If the prospect of a Hyundai Genesis sedan with a more efficient and powerful V-6 engine doesn’t get you going, maybe the semi-premium sedan’s new R-Spec trim will. The 2012 Genesis R-Spec introduces a third engine to the car’s lineup: a 5.0-liter V-8 pumping out 429 horsepower.
Debuting at the Chicago Auto Show, the 2012 Hyundai Genesis sedan is prepared to battle competitors from above, like the Mercedes-Benz E-Class, and, more directly, the Chrysler 300C. Whether you choose the V-6 or one of the two V-8 models, the Genesis uses a new eight-speed automatic transmission.
In addition to the transmission, direct-injection technology increases the power and efficiency of the 3.8-liter V-6 Genesis. Power is now 333 horsepower (43 more ponies than before), and torque has risen from 264 pound-feet to 291 pound-feet. Hyundai expects highway fuel efficiency to increase to 29 mpg, though city fuel economy probably won’t stray far from the 2011 model’s 18 mpg. With power on the 4.6-liter V-8 remaining at 385 horsepower, this makes the V-6 model more of a value than before. Don’t be surprised if the 2012 Genesis 3.8 accelerates as fast as a 2011 Genesis V-8.
The real news for the 2012 Genesis is the R-Spec model. Its 5.0-liter V-8 makes 429 horsepower at 6400 rpm and 376 pound-feet of torque at 5000 rpm. This latest version of Hyundai’s Tau V-8 has a revised bed plate to improve block rigidity and lower NVH-both important considerations since the engine also replaces the 4.6-liter V-8 in the larger 2012 Equus.
For the full R-Spec package, we’d recommend upgrading to the Michelin Pilot Sport PS2 summer performance tires. Larger front and rear stabilizer bars should also help improve the driving experience, and form the backbone of what the automaker calls “aggressive chassis tuning.” The R-Spec adds a little flash with dark chrome inserts in the headlights and unique 19-inch alloys. The steering has been tweaked, too, though we’ll have to wait until we get some seat time before determining whether it’s a true competitor with sportier entries in the segment.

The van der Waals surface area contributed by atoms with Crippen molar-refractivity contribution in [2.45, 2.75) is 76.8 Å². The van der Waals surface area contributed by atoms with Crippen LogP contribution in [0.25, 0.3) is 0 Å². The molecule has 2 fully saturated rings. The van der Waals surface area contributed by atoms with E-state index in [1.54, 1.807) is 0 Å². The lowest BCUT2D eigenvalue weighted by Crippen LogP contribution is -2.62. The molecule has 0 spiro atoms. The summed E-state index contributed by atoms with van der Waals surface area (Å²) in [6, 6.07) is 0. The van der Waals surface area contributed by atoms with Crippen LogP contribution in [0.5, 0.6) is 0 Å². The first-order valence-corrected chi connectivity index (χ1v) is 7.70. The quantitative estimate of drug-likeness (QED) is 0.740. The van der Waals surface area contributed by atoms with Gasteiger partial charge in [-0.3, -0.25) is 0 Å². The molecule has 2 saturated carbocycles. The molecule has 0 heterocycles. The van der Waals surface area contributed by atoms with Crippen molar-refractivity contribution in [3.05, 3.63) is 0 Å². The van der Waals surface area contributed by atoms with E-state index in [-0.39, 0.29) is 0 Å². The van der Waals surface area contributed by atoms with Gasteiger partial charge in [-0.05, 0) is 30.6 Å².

Front brake rotors on the 4.6 and 5.0 models are up to 13.6 inches; the 3.8 model gets four-piston brake calipers and 13.0-inch rotors. Fuel economy of the R-Spec model matches that of the 2011 Chrysler 300C: 16/25 mpg city/highway.
Efficiency on the Chrysler 300 and Hyundai Genesis may be comparable, but even in refreshed form, the Genesis four-door falls behind its American rival in terms of design. Genesis styling is as understated as before, though the front grille is definitely bolder. But it’s awkward on the 2011 and 2012 models without a Genesis or Hyundai badge.
A close look at the 2012 Genesis reveals that the headlights have been redesigned, incorporating daytime running lights and, like everything from the Kia Sportage to the Cadillac CTS, LED accent lights. The brushed aluminum trim around the side windows is new, as are the reshaped exhaust tips. The refreshed taillight design is immediately reminiscent of the Infiniti M sedan.
All the boxes are checked on the safety front with, with eight air bags, electronic active head restraints, stability control, and the optional Lane Departure Warning System. To help ensure that the Genesis isn’t more difficult to park than an Elantra, the full-size four-door has eight ultrasonic sensors on the front and rear bumpers and a rear backup camera.
The 2012 Genesis fills an important niche for customers who want more than the outgoing Azera can offer, but don’t need the size and expense of the flagship Equus. When the Genesis goes on sale this summer, the R-Spec model will help Hyundai raise transaction prices as well as serve as yet another halo model. As long as 2012 Genesis prices are kept in check, the target remains on the backs of Mercedes-Benz and Lexus.